As Civilian Toll Grows, Pentagon’s Undercount in Iraq, Syria Worsens

Attack That Killed Nearly 300 Civilians Becomes 14 in 'Official' Count

Throughout the ISIS war, Pentagon reports on civilian casualties in their airstrikes have been insultingly low,, with their official figure well less than 10% of the count as figured by private organizations. As the civilian deaths grow in the air war, that undercount is becoming even more dramatic, and the oversights all the more glaring.

The official March count is 26 civilians killed, which is one of the higher single-month totals in recent Pentagon reports, but also far, far below the well-documented figures of even individual airstrikes by the US in the course of that month.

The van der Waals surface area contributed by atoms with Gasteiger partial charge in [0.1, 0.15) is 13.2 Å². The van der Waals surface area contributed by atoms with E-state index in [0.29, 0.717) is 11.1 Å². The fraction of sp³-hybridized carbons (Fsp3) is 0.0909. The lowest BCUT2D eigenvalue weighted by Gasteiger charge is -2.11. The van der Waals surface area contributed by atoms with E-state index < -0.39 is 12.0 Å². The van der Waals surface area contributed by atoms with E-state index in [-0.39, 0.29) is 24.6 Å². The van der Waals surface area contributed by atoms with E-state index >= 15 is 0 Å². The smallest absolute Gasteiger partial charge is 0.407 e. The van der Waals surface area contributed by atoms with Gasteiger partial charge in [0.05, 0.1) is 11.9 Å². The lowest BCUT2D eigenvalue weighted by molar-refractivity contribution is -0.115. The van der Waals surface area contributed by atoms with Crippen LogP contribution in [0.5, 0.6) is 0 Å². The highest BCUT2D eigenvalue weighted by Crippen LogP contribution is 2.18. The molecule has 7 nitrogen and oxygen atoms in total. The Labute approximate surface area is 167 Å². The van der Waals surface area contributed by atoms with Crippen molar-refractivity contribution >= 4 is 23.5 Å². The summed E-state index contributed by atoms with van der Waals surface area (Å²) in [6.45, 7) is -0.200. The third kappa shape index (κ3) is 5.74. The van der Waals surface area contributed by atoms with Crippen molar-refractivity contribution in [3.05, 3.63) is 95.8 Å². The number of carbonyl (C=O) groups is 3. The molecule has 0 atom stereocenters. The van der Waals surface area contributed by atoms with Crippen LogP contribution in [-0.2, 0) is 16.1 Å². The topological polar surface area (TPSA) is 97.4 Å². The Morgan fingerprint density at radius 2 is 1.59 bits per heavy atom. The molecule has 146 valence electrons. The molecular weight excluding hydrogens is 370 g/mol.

On March 17, US planes attacked and destroyed three buildings in Western Mosul’s Old City, burying massive numbers of civilians under the rubble. Preliminary tolls around the attack put the deaths in excess of 200 civilians, and ultimately it was believed to be closer to 300 civilian killed. The Pentagon admitted to the incident to. Somehow, “nearly 300” became 14 civilians by the time it got to the report.

That means they admitted to about 5% of the deaths, which is better than the attack they launched the day before in al-Jineh, Syria, destroying a mosque and killing scores of civilians within. This incident didn’t even manage to make it into the final toll.

Indeed, while hardly a day went by in the past couple of months without US strikes causing civilian casualties, the whole Pentagon report for March boiled down to three incidents, and even those were dramatically understated. The Pentagon insists it does all it can to prevent civilian deaths, but in practice this has meant doing all it can to cover them up.

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Author: Jason Ditz

Jason Ditz is news editor of Antiwar.com.